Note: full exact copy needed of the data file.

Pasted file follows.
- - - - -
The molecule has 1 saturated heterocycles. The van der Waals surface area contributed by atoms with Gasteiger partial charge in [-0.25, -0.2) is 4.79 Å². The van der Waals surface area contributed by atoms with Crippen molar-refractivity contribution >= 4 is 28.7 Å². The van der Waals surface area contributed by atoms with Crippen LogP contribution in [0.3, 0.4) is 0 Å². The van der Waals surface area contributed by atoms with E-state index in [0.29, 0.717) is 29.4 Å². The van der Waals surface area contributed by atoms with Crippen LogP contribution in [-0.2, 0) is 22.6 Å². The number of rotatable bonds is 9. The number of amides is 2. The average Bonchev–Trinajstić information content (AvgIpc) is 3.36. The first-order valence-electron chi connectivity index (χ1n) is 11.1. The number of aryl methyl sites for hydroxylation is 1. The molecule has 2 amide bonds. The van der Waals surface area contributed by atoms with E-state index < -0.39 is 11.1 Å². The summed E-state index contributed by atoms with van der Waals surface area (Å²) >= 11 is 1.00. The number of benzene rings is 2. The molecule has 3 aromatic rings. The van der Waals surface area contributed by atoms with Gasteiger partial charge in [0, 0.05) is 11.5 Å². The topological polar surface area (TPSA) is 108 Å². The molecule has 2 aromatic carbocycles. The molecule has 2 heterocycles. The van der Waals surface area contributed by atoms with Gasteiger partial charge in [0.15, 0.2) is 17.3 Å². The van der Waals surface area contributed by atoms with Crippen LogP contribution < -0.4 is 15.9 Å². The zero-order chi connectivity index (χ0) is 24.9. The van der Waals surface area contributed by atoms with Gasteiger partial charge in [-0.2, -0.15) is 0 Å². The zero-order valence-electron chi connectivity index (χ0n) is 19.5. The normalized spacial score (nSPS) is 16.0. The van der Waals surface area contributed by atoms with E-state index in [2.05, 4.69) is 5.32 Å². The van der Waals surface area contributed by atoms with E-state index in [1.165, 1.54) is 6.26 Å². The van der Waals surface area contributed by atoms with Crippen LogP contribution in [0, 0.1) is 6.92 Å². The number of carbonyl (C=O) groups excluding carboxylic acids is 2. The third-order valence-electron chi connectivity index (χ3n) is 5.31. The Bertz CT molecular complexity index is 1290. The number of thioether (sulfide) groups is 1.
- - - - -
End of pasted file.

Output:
The molecule has 1 saturated heterocycles. The van der Waals surface area contributed by atoms with Gasteiger partial charge in [-0.25, -0.2) is 4.79 Å². The van der Waals surface area contributed by atoms with Crippen molar-refractivity contribution >= 4 is 28.7 Å². The van der Waals surface area contributed by atoms with Crippen LogP contribution in [0.3, 0.4) is 0 Å². The van der Waals surface area contributed by atoms with E-state index in [0.29, 0.717) is 29.4 Å². The van der Waals surface area contributed by atoms with Crippen LogP contribution in [-0.2, 0) is 22.6 Å². The number of rotatable bonds is 9. The number of amides is 2. The average Bonchev–Trinajstić information content (AvgIpc) is 3.36. The first-order valence-electron chi connectivity index (χ1n) is 11.1. The number of aryl methyl sites for hydroxylation is 1. The molecule has 2 amide bonds. The van der Waals surface area contributed by atoms with E-state index < -0.39 is 11.1 Å². The summed E-state index contributed by atoms with van der Waals surface area (Å²) >= 11 is 1.00. The number of benzene rings is 2. The molecule has 3 aromatic rings. The van der Waals surface area contributed by atoms with Gasteiger partial charge in [0, 0.05) is 11.5 Å². The topological polar surface area (TPSA) is 108 Å². The molecule has 2 aromatic carbocycles. The molecule has 2 heterocycles. The van der Waals surface area contributed by atoms with Gasteiger partial charge in [0.15, 0.2) is 17.3 Å². The van der Waals surface area contributed by atoms with Crippen LogP contribution < -0.4 is 15.9 Å². The zero-order chi connectivity index (χ0) is 24.9. The van der Waals surface area contributed by atoms with Gasteiger partial charge in [-0.2, -0.15) is 0 Å². The zero-order valence-electron chi connectivity index (χ0n) is 19.5. The normalized spacial score (nSPS) is 16.0. The van der Waals surface area contributed by atoms with E-state index in [2.05, 4.69) is 5.32 Å². The van der Waals surface area contributed by atoms with E-state index in [1.165, 1.54) is 6.26 Å². The van der Waals surface area contributed by atoms with Crippen LogP contribution in [0, 0.1) is 6.92 Å². The number of carbonyl (C=O) groups excluding carboxylic acids is 2. The third-order valence-electron chi connectivity index (χ3n) is 5.31. The Bertz CT molecular complexity index is 1290. The number of thioether (sulfide) groups is 1.